Although we have been experiencing a milder and wetter than normal summer, in Texas drought, which can have a long-lasting effect on many aspects of the environment – including our groundwater, always seems to be lurking around the corner.

Even though, according to the National Integrated Drought Information System, North Texas is not currently experiencing drought conditions, water conservation should still be on the forefront of everyone’s mind. Often during wet years, when the lakes are full, we tend to lose sight of the importance of water conservation, but, for a number of reasons, groundwater levels don’t always react the same way to rainfall as surface water levels.


District Conservation Picks


Whether you rely on groundwater or surface water, water conservation is always crucial for the future of Texans. Saving water now can have a tremendous impact on our groundwater resources and our communities in the future. Some of the small everyday changes you can make to help are:

  • Check for toilet and faucet leaks and repair immediately
  • Install aerators on faucets and remember to turn them off when not in use
  • If you do not have a low-flow toilet, use water displacement device in the tank
  • While waiting for hot water to reach faucet, catch cold water in a container to water potted plants
  • Only run the dishwasher and the washing machine with full loads
  • Reduce shower time- On average, a shower uses about 2 gallons of water per minute. If you take a 30-minute shower, that’s 60 gallons of water; vs. a 5-minute shower, which uses 10 gallons.


Irrigation and Drought: How do they coexist?


Because a large percentage of annual residential use is outside, especially in the summer, here are some small things that you can do to help reduce your outdoor water use:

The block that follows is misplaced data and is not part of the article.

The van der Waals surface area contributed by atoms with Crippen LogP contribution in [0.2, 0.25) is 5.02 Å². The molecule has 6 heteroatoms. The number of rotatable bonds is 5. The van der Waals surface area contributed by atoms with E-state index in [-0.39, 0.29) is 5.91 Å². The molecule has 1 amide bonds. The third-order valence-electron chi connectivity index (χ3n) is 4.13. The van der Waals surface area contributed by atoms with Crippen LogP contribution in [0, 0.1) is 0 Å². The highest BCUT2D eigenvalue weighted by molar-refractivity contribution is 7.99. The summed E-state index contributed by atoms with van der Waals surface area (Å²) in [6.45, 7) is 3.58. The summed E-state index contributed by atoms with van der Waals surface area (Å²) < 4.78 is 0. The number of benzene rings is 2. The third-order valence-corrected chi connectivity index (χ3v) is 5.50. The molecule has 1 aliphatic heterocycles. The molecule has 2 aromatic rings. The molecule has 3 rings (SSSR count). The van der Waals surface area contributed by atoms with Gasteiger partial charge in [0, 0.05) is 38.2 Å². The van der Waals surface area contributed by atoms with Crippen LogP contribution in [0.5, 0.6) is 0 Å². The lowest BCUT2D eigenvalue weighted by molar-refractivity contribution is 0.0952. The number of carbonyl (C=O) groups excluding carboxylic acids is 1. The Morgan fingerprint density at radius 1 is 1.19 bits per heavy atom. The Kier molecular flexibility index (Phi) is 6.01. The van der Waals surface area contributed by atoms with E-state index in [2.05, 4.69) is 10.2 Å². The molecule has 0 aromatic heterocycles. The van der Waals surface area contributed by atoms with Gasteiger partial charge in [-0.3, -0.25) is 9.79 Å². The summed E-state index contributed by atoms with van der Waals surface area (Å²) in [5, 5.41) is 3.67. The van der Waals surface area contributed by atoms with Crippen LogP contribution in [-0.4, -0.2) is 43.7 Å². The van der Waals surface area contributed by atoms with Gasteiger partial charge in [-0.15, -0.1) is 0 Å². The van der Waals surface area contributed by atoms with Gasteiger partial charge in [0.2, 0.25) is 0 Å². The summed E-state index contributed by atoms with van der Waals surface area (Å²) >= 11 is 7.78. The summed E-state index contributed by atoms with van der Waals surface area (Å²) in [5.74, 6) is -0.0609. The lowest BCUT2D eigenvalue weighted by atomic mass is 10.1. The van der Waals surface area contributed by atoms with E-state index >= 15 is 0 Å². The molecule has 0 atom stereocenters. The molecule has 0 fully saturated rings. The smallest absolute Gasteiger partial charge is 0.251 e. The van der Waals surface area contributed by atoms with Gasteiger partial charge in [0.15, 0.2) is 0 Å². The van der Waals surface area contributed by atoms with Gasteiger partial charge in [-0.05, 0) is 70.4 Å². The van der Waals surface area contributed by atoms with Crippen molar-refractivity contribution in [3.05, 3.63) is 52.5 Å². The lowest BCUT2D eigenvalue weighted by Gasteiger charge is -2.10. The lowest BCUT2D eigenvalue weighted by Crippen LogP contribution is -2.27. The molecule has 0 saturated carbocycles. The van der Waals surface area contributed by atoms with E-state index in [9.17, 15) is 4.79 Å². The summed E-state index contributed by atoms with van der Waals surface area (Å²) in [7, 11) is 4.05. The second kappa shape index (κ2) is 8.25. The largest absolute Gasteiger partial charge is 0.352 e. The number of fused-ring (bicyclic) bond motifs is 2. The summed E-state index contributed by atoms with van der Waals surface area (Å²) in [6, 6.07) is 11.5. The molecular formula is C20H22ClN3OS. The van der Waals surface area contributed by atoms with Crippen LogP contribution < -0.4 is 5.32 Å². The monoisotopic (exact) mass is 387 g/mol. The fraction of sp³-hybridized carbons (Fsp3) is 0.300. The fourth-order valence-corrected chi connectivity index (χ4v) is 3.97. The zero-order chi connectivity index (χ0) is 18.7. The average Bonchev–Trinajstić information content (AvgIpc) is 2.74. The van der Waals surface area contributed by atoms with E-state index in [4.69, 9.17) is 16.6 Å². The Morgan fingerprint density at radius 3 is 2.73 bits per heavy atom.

• Watering between 8pm and 8am
  • Not over watering plants (According to the EPA, up to 50% of water is lost to evaporation, wind, or runoff due to overwatering)
  • For automatic sprinkler systems:
    • Check sprinkler heads regularly to prevent clogging
    • Adjust to eliminate overspray and adjust run times and frequency to respond to water schedules, changing rainfall, and temperature conditions
  • For hose-end sprinklers: use sprinkler timers to limit water duration
  • Use hand-held hose, drip irrigation, or soaker hoses for trees, garden, non-turf areas, and bedded plants
  • Cut lawns on highest setting and leave lawn clippings on lawn instead of bagging
  • Use mulch to preserve soil moisture
  • Utilize supplemental water sources, such as collected rainwater, where possible


Additional Resources


These small shifts in daily routine can affect big change, and every individual can make a difference by conserving. Help us to ensure that future generations will have the water they need.

For more information, call the Upper Trinity GCD office at 817-523-5200 or check out our website at for more information.